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O Lucky Man!
March 26, 1973 | Warner Bros. | 178 minutes
After “If…” won the Palme d’Or at the 1969 Cannes Film Festival, Malcolm McDowell suggested to director Lindsay Anderson that they were a good team and should make another film together right away. The phlegmatic Anderson, pointing out that good scripts are rare, challenged the actor to write one, advice presumably a mere degree removed from ‘bugger off’. Anderson had no way of knowing that the actor’s idea, based on his early experiences as a coffee salesman and romanced into a picaresque fantasy by If…. scribe David Sherwin, would indeed cause lightning to strike twice. O Lucky Man! wasn’t the commercial success its predecessor had been (its nearly three-hour length reduced the number of possible daily screenings by a third), but it told a similarly magic-realist story, on the same socially responsible terms, in more linear and upbeat fashion. Made still more approachable by a charmingly sage pop score by Alan Price (whose band appear on camera throughout the film as a musical Greek chorus), the film became as beloved in its decade as “If…” had been to filmgoers of the late 1960s, in essence attending to the continuing adventures of Mick Travis (McDowell) when, after graduating, he steps out into the larger world of business armed only with a smile, a shiny red apple, a magic suit and the ambition to succeed.
O Lucky Man! is generally considered part of an Anderson/Sherwin/McDowell trilogy that began with “If…” and concluded with Britannia Hospital (1982), all three films featuring McDowell as an everyman named Mick Travis. Despite the shared name, he isn’t really the same character and the stories aren’t sequential; they do however jointly illustrate, through fantasy and comedy, the sobering reality of how our institutions succeed in squelching all that is best in us. Remarkably, the derangement infecting the larger world Travis discovers looked to my 18-year-old eyes like satiric, paranoid excess, but now that I’ve arrived at the age Anderson himself was when he made the film, the same derangement disconcertingly resembles daily life as I often perceive it. It’s the film’s triumph that Travis’ entanglements with monsters here don’t turn him into one; nowhere else in cinema will you find such a bleak worldview infused with such infectious, ebullient, indomitable joy, attentive to the magical propensities of life even when at its darkest. One of the ways this magic is conveyed is through the brilliant theatrical conceit of having the same actors play a variety of roles (Arthur Lowe actually turns up in blackface as an African businessman), thereby encoding Travis’ world with archetypes (Peter Jeffrey as the surrogate fathers, Mary MacLeod the surrogate mothers, Ralph Richardson as opportunity, Graham Crowden as genius, Helen Mirren as romantic ambition) that can be read as opportunities for Travis to learn from past mistakes. Indeed, the story’s narrative arc is rather an inversion of the Kubrick film, chronicling the hero’s systematic (or is it systematised?) loss of innocence and the sharp pain to his gulliver that sets him back on track.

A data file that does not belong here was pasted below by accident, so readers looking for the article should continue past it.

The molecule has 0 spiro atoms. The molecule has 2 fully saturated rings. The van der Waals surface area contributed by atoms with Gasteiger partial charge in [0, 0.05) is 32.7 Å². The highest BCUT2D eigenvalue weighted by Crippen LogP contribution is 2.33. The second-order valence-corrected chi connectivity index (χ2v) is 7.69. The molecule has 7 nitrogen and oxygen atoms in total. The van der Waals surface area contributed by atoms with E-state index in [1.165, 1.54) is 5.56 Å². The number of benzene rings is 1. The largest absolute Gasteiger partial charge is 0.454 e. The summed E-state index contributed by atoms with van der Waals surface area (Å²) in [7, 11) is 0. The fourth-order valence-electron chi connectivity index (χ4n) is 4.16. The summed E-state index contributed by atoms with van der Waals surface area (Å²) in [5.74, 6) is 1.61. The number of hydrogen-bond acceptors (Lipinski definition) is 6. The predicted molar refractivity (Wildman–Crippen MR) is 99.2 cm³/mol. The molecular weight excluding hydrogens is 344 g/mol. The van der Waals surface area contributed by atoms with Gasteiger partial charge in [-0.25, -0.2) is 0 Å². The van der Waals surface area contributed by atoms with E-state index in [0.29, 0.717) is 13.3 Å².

The film premiered at the Cannes Film Festival in 1973 and it gave Helen Mirren a first taste of stardom. The first time I went to Cannes was with Lindsay Anderson’s, O Lucky Man!. I was doing experimental theatre and came looking like a backpacker with no understanding of the event. They looked at me with surprise because I didn’t fulfil the function of a big-frock diva at all,” she told The Independent. “O Lucky Man!” opened to mixed reviews with most critics complaining that it didn’t live up to “If…”, but since then it has become a memorable classic of the 1970’s cinema in Great Britain. It was also the start for an ongoing collaboration between Malcolm McDowell and Helen Mirren. Both actors joined Laurence Olivier in the 1976 television adaptation of “The Collection”, where Malcolm persuaded Helen into taking the role of his wife in his next film, “Caligula”.
Having not seen “If…” and not being very familiar with Lindsay Anderson’s film I’m having a hard time to actually review “O Lucky Man”. As I can’t say if its good or not by just relying on my own taste, I found it incredibly lenghty and difficult to watch because since it’s so different from what you normally see. I’m sure you will enjoy it much more if you’re a fan of this time of British cinema and the works of Malcolm McDowell. Helen’s part is rather small, she makes a rather odd entrance halfthrough through the film and shares a couple of scenes with McDowell. But as fast as her character shows up, she’s gone again – with the exception of a secondary role as a casting director near the end of the film as well as its finale. Nevertheless, her performance of the carefree Patricia leaves an impression and if you consider that this has only been her fourth feature film role. So enjoy “O Lucky Man!” for its weirdness – or just fast forward to Helen’s bits.